Where Would You Like to See More Agricultural Funding Directed? Part 7

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Teaching the next generation how to farm is the first step to solving the food crisis in Africa. (Photo credit: Bernard Pollack)

1. Tom Philpott, Maverick Farms and Grist, USA

“I’d like to see more funding for research into how smallholders can efficiently build soil fertility without recourse to synthetic and mined fertilizers.”

2. Grace Mwaura, Kenya, says:

“I would like to see the Funding directed in the following areas (especially in the African setting): (1) More investment in agricultural developments working with small scale farmers and providing packages that can enhance their food production. (2) More investment in the infrasctructure to enhance transport, and marketing of the small scale farmers produce even in the most remote places in Africa (where food production is high). (3) More investment on educating school going children (from primary to higher education levels) on sustainable agriculture and supporting a lifeskills based agricultural learning in the institutions. Teaching the next generation how to farm is the first step to solving the food crisis in Africa.”

3. Thangavelu Vasantha Kumaran, India, says:

“I would very much like future funding to be directed to small and marginal farmers and in improving their productivity with a view to securing food for the future. I would also like connecting them with efforts towards complete, progressive organic farming to reduce the chemical pollution loads in land and water. Sustainable small scale, private sector agriculture should be the focus of this support.”

See PART I to hear from Dave Andrews (USA), Dave Johnstone (Cameroon), and Pierre Castagnoli (Italy).
See Part II to hear from Paul Sinandja (Togo), Dov Pasternak (Niger), and Pascal Pulvery (France).
See Part III to hear from Christine McCulloch (UK), Hans R Herren (VA), and Amadou Niang (Mali).
See  Part IV to hear from Michel Koos (Netherlands), Don Seville (USA), and Ron Gretlarson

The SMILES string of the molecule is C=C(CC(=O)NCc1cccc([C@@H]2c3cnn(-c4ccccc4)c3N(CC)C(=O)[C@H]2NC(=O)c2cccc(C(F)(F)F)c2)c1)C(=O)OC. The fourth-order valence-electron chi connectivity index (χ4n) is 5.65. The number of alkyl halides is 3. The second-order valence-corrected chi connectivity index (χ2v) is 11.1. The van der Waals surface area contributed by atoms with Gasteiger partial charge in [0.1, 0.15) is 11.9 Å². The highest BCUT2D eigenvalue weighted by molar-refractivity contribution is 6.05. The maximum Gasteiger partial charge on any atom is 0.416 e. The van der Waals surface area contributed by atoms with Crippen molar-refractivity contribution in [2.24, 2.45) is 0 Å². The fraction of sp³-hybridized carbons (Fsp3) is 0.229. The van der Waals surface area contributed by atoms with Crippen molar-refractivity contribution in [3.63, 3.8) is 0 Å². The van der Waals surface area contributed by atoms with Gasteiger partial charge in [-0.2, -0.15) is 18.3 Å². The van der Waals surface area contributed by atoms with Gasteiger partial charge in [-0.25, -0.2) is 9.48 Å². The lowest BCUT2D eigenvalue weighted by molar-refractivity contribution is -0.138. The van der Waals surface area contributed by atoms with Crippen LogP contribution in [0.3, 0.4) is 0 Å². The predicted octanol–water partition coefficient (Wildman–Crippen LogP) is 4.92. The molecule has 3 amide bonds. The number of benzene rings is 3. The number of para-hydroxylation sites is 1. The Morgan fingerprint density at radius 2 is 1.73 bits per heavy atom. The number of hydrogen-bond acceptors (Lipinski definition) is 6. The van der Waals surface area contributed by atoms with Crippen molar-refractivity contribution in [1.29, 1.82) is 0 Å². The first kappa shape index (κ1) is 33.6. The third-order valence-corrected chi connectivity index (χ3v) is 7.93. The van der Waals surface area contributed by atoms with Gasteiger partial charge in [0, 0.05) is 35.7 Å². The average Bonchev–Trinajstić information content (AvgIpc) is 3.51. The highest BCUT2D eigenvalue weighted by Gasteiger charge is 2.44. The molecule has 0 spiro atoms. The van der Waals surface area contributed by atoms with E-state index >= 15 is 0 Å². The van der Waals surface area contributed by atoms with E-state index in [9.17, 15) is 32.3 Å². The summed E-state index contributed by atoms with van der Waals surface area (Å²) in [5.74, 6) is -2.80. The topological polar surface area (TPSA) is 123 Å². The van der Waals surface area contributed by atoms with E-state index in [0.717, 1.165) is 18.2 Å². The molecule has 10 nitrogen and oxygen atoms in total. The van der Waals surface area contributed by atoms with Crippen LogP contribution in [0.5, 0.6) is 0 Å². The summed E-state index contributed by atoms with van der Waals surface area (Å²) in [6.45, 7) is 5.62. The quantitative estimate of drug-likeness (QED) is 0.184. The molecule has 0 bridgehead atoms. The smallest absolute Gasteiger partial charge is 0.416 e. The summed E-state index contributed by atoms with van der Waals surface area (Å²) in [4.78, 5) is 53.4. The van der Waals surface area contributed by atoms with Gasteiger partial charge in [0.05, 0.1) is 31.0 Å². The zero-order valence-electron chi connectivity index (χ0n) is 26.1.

See Part V to hear from Shahul Salim, Roger Leakey (Kenya), and Monty P Jones (Ghana)

See Part VI to hear from Calestous Juma (USA), Ray Anderson (USA), and Rob Munro (Zambia)

What is your answer? Email [email protected] or tweet your response to @WorldWatchAg

Danielle Nierenberg
Danielle Nierenberg, an expert on livestock and sustainability, currently serves as Project Director of State of World 2011 for the Worldwatch Institute, a Washington, DC-based environmental think tank. Her knowledge of factory farming and its global spread and sustainable agriculture has been cited widely in the New York Times Magazine, the International Herald Tribune, the Washington Post, and
other publications.

Danielle worked for two years as a Peace Corps volunteer in the Dominican Republic. She is currently traveling across Africa looking at innovations that are working to alleviate hunger and poverty and blogging everyday at Worldwatch Institute's Nourishing the Planet. She has a regular column with the Mail & Guardian, the Kansas City Star, and the Huffington Post and her writing was been featured in newspapers across Africa including the Cape Town Argus, the Zambia Daily Mail, Coast Week (Kenya), and other African publications. She holds an M.S. in agriculture, food, and environment from Tufts University and a B.A. in environmental policy from Monmouth College.
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